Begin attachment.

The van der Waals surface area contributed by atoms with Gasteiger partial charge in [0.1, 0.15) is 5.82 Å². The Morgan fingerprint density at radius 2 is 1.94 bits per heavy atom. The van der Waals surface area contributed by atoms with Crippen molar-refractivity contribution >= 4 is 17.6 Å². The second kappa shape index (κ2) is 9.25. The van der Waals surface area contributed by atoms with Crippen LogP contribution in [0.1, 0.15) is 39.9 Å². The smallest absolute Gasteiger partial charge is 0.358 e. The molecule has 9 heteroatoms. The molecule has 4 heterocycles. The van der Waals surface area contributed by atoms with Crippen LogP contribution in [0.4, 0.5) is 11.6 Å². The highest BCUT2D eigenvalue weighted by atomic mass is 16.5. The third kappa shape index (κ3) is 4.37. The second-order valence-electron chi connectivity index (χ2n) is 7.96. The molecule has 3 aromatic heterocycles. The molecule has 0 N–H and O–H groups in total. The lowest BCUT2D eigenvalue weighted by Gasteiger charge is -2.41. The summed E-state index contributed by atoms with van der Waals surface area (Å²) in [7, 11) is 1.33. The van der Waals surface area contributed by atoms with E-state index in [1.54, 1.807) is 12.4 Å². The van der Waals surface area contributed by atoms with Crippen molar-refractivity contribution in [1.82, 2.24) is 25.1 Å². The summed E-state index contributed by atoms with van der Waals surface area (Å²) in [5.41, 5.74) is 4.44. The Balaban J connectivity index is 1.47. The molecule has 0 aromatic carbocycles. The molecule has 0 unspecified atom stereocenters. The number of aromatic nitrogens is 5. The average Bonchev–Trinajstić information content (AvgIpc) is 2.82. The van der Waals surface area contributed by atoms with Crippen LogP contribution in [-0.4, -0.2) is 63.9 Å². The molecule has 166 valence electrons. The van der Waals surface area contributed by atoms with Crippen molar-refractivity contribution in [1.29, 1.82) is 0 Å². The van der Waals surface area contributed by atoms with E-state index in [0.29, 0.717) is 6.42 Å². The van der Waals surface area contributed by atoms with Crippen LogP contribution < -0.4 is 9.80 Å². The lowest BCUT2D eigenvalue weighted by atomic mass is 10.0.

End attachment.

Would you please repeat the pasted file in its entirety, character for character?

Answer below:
The van der Waals surface area contributed by atoms with Gasteiger partial charge in [0.1, 0.15) is 5.82 Å². The Morgan fingerprint density at radius 2 is 1.94 bits per heavy atom. The van der Waals surface area contributed by atoms with Crippen molar-refractivity contribution >= 4 is 17.6 Å². The second kappa shape index (κ2) is 9.25. The van der Waals surface area contributed by atoms with Crippen LogP contribution in [0.1, 0.15) is 39.9 Å². The smallest absolute Gasteiger partial charge is 0.358 e. The molecule has 9 heteroatoms. The molecule has 4 heterocycles. The van der Waals surface area contributed by atoms with Crippen LogP contribution in [0.4, 0.5) is 11.6 Å². The highest BCUT2D eigenvalue weighted by atomic mass is 16.5. The third kappa shape index (κ3) is 4.37. The second-order valence-electron chi connectivity index (χ2n) is 7.96. The molecule has 3 aromatic heterocycles. The molecule has 0 N–H and O–H groups in total. The lowest BCUT2D eigenvalue weighted by Gasteiger charge is -2.41. The summed E-state index contributed by atoms with van der Waals surface area (Å²) in [7, 11) is 1.33. The van der Waals surface area contributed by atoms with E-state index in [1.54, 1.807) is 12.4 Å². The van der Waals surface area contributed by atoms with Crippen molar-refractivity contribution in [1.82, 2.24) is 25.1 Å². The summed E-state index contributed by atoms with van der Waals surface area (Å²) in [5.41, 5.74) is 4.44. The Balaban J connectivity index is 1.47. The molecule has 0 aromatic carbocycles. The molecule has 0 unspecified atom stereocenters. The number of aromatic nitrogens is 5. The average Bonchev–Trinajstić information content (AvgIpc) is 2.82. The van der Waals surface area contributed by atoms with Crippen LogP contribution in [-0.4, -0.2) is 63.9 Å². The molecule has 166 valence electrons. The van der Waals surface area contributed by atoms with Crippen molar-refractivity contribution in [1.29, 1.82) is 0 Å². The van der Waals surface area contributed by atoms with E-state index in [0.29, 0.717) is 6.42 Å². The van der Waals surface area contributed by atoms with Crippen LogP contribution < -0.4 is 9.80 Å². The lowest BCUT2D eigenvalue weighted by atomic mass is 10.0.